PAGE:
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“Today marks another step forward and we appreciate the strong support from the Australian Government and the Western Australian Government to grow the critical minerals industry in the Kalgoorlie region.”

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The Kalgoorlie plant, expected to begin construction in 2021, is part of Lynas’ response to pressure over its Malaysian cracking and leaching plant, which has been met with fierce political and community opposition over how the company deals with low-level radioactive waste.

The new plant will remove radioactivity from materials drawn from its Mt Weld mine, which will then be sent to Malaysia for final treatment.

Federal Industry, Science and Technology Minister Karen Andrews said the new facility would bring value-adding back to Australia and draw more value from Australia’s mineral resources.

“This project will create good regional jobs and provide an economic boost for surrounding local businesses,” she said.

While the news was welcomed by Ord Minnett analyst Dylan Kelly, he said the announcement last week of a permanent disposal facility (PDF) for its controversial waste in Malaysia was more significant as it set the path for a long-term renewal of its licence to operate in the country.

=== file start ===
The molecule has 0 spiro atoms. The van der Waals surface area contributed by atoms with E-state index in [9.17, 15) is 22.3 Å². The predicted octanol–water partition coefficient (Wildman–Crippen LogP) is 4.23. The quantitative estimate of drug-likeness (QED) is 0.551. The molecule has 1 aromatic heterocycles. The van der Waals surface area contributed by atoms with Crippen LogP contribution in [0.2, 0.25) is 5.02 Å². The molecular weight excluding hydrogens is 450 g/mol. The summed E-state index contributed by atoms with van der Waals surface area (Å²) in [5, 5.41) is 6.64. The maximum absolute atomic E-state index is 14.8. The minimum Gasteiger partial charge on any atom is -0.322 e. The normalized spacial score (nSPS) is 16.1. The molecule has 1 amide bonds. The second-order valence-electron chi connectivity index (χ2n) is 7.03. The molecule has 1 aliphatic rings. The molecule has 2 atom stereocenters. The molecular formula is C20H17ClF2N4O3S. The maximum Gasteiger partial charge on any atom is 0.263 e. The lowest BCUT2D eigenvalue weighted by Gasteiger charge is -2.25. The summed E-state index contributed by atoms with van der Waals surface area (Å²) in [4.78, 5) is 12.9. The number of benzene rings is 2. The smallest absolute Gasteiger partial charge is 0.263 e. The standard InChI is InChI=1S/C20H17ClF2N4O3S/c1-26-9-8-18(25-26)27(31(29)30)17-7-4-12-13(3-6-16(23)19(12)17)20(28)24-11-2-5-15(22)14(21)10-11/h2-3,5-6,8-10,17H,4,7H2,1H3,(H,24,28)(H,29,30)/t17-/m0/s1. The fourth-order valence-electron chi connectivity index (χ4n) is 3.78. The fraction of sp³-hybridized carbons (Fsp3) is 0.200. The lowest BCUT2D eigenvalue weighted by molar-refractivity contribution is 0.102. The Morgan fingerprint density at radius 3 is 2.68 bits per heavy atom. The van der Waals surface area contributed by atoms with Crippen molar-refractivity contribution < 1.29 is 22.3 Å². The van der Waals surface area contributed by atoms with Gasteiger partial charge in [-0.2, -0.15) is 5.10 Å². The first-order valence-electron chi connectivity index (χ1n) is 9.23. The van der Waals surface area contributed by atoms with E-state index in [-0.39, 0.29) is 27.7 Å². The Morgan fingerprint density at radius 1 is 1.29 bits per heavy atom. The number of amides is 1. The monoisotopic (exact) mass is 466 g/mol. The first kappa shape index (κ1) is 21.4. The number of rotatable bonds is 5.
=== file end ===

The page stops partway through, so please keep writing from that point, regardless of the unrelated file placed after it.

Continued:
“Despite scientific consensus that water leach purification (WLP) is ‘inherently low risk’ its presence in Malaysia has been endlessly politicised,” he said.

“With a significant cost and plan agreed by the stakeholders, we believe this issue should now be put to bed.”

The news of the PDF still drew controversy from the company’s local critics.

Local MP Fuziah Salleh said the Pahang government should have been the one to announce details on the selected site in Bukit Ketam and not Lynas.

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In another local report, State Housing and Local Government Committee chairman Abdul Rahim Muda said the Atomic Energy Licensing Board would choose the site for the PDF and this was yet to be finalised.

Rare earths have grown in prominence since early last year given their widespread use in everything from weapons manufacturing to electric vehicles, with supply dominated by China.

Fears over a supply imbalance has prompted the United States to scramble to secure the materials, and spurred plans to fund the construction of processing facilities in the country.

Lynas Corp (ASX:LYC) shared were down 2.3 per cent after lunch to $2.14.

With Reuters

Hamish Hastie is WAtoday’s business reporter.

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